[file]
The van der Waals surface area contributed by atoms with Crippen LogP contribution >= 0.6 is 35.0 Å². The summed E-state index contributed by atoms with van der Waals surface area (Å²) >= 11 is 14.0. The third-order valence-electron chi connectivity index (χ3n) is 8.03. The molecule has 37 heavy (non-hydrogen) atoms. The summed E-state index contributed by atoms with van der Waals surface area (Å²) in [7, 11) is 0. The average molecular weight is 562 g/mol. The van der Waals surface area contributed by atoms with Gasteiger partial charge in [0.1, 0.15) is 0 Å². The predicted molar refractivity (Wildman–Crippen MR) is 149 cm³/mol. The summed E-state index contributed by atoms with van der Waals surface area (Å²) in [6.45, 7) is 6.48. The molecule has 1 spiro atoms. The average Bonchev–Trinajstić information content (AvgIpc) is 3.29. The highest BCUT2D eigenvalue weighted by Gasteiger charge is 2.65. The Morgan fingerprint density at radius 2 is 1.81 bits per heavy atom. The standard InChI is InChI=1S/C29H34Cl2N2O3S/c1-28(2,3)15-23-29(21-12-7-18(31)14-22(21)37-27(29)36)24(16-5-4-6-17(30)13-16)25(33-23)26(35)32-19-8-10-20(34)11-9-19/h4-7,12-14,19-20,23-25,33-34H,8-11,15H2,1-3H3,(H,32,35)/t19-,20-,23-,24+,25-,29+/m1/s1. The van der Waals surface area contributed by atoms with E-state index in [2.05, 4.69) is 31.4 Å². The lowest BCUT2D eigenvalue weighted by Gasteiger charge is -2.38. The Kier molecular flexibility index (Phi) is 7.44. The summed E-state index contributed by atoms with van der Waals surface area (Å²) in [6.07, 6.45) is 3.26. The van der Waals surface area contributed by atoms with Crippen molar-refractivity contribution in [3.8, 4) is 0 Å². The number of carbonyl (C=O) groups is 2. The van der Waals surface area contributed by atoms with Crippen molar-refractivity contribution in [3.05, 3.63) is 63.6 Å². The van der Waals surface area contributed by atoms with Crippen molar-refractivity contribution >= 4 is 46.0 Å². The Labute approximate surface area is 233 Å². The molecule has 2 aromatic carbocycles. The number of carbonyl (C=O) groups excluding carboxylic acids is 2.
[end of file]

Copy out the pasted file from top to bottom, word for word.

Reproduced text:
The van der Waals surface area contributed by atoms with Crippen LogP contribution >= 0.6 is 35.0 Å². The summed E-state index contributed by atoms with van der Waals surface area (Å²) >= 11 is 14.0. The third-order valence-electron chi connectivity index (χ3n) is 8.03. The molecule has 37 heavy (non-hydrogen) atoms. The summed E-state index contributed by atoms with van der Waals surface area (Å²) in [7, 11) is 0. The average molecular weight is 562 g/mol. The van der Waals surface area contributed by atoms with Gasteiger partial charge in [0.1, 0.15) is 0 Å². The predicted molar refractivity (Wildman–Crippen MR) is 149 cm³/mol. The summed E-state index contributed by atoms with van der Waals surface area (Å²) in [6.45, 7) is 6.48. The molecule has 1 spiro atoms. The average Bonchev–Trinajstić information content (AvgIpc) is 3.29. The highest BCUT2D eigenvalue weighted by Gasteiger charge is 2.65. The Morgan fingerprint density at radius 2 is 1.81 bits per heavy atom. The standard InChI is InChI=1S/C29H34Cl2N2O3S/c1-28(2,3)15-23-29(21-12-7-18(31)14-22(21)37-27(29)36)24(16-5-4-6-17(30)13-16)25(33-23)26(35)32-19-8-10-20(34)11-9-19/h4-7,12-14,19-20,23-25,33-34H,8-11,15H2,1-3H3,(H,32,35)/t19-,20-,23-,24+,25-,29+/m1/s1. The van der Waals surface area contributed by atoms with E-state index in [2.05, 4.69) is 31.4 Å². The lowest BCUT2D eigenvalue weighted by Gasteiger charge is -2.38. The Kier molecular flexibility index (Phi) is 7.44. The summed E-state index contributed by atoms with van der Waals surface area (Å²) in [6.07, 6.45) is 3.26. The van der Waals surface area contributed by atoms with Crippen molar-refractivity contribution in [3.8, 4) is 0 Å². The number of carbonyl (C=O) groups is 2. The van der Waals surface area contributed by atoms with Crippen molar-refractivity contribution in [3.05, 3.63) is 63.6 Å². The van der Waals surface area contributed by atoms with Crippen molar-refractivity contribution >= 4 is 46.0 Å². The Labute approximate surface area is 233 Å². The molecule has 2 aromatic carbocycles. The number of carbonyl (C=O) groups excluding carboxylic acids is 2.